RDB included various receptor information, for instance structural information (amino acid sequences, secondary structure prediction, three dimensional structure image), functional information (DNA binding sites, ligand binding sites, etc.), genetic information (DNA sequences, gene information), the cell signaling networks information and transcription information. At present (June 2000), RDB contains 1,576 receptor proteins. The three-dimensional structure information was included in 121 receptor proteins. The DNA binding site and ligand binding site information were included in 206 and 130 receptor proteins, respectively. The data for transmembrane region was included in 1,070 receptor proteins. Recent versions of RDB included both information of EDSD and BADB, and much more. Using the table Steroid Hormone Receptor and Possible Endocrine Disruptor in the top page of RDB <http:// impact.nihs.go.jp/RDB.html>, users can refer to a steroid hormone receptor and possible endocrine disrupters (Figure 2).
Global Information Network on Chemicals
In June 1992, the United Nations Conference on Environment and Development Collection (UNCED) was held in Rio de Janeiro, Brazil. Chapter 19 of Agenda 21 of UNCED (UN, 1992) calls on communities "to promote intensified exchanges of information on chemical safety, use and emissions among all involved parties". It recommends that governments and relevant international organizations with the co-operation of industry should strengthen national institutions responsible for information exchange on toxic chemicals and strengthen international institutions and networks responsible for information exchange on toxic chemicals. Within the frame of the Inter-Organization Program for the Sound Management of Chemicals (IOMC), World Health Organization (WHO), International Labour Organization (ILO), United Nations Environmental Programs (UNEP) and Organization for Economic Cooperation and Development (OECD), with the support of the NIHS Japan initiated a project to establish a Global Information Network on Chemicals (GINC). The aim of GINC project is to provide networking arrangements for linking and better access by various users to existing international databases and documents on chemicals, as well as databases and chemical information systems available, or to be developed in each country.
Since the Internet has been launched and the WWW has become popular, the idea spread widely. GINC Home Page <http://www.nihs.go.jp/GINC/ index.html> was designed for the navigation to a wide range of WWW pages and databases in order to find useful information related to chemical safety: regulations, chemical names and synonyms, physico-chemical properties, toxicological data, protection for workers, environmental exposures, assessments and regulations. The United Nations organizations, the OECD, Environmental Protection Agency (EPA, United States), National Institute of Environmental Health Science (NIEHS, United States), and other Center of Excellences (COEs) have provided this information.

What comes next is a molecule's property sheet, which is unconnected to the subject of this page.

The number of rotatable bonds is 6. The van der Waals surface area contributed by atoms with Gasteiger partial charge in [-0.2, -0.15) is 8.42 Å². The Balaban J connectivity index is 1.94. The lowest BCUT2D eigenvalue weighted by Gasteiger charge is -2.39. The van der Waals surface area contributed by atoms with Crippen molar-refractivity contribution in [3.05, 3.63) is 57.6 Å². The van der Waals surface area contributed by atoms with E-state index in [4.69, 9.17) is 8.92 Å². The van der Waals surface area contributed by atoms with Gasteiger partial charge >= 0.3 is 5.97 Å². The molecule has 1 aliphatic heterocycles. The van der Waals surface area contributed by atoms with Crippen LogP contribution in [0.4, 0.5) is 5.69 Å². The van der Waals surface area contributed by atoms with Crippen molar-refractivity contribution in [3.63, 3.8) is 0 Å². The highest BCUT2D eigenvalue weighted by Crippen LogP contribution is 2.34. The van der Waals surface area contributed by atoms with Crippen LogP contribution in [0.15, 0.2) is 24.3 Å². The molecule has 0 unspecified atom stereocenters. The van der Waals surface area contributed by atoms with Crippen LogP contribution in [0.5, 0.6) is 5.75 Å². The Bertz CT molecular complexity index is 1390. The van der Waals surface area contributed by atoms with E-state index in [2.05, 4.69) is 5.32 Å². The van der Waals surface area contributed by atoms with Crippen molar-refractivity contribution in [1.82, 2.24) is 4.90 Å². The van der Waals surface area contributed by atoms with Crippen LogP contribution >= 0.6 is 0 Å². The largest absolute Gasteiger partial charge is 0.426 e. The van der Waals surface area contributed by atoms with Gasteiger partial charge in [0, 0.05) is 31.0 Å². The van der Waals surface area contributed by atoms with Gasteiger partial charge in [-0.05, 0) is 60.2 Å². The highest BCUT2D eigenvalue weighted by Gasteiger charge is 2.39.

For the first GINC meeting at Tokyo 1994, only Korea and Japan were represented from Asia. Since then, attendance from China, Indonesia, Korea, Philippine, Singapore, Sri Lanka, Thailand and Vietnam gathered with the members from International Program on Chemical Safety/WHO (IPCS/WHO), International Register of Potentially Toxic Chemicals (IRPTC/UNEP), International Occupational Safety and Health Information Centre (CIS/ILO), OECD, EPA, NIEHS and Japan in GINC Asia Meeting. The corresponding organizations opened their Web Page for information exchange. These Home Pages and the GINC Asia page <http://www.nihs.go.jp/GINC/collabo.html> were connected reciprocally.
EPA formed the Endocrine Disruptor Screening and Testing Committee (EDSTAC) in 1996, and provided the reports EDSTAC via WWW. Under the legislation, some 80,000 existing chemicals and new chemicals were undergoing various screens and/or tests for their potential estrogenicity, as well as other hormonal activities. The integrated computational approach was reported to set priorities for these chemicals for experimental screening and testing (Tong et al., 1999). The OECD endocrine disruptor activity was initiated in 1996. The focus of the activity was to provide information on national and regional activities concerning endocrine disruptors, develop appropriate Test Guidelines and harmonize risk assessment approaches (Huet, 1999).
In the International Symposium on Environmental Endocrine Disruptors at Kobe 1999, many speakers from Denmark, Finland, Germany, Italy, Japan, Netherlands, OECD, Sweden, United Kingdom and United Station reported their works, and had heated discussion with the participants (Table 2). We expect these activities will lead to solutions for the endocrine disruptor problems.
Division of Chem-Bio Informatics, National Institute of Health Sciences, Tokyo, Japan.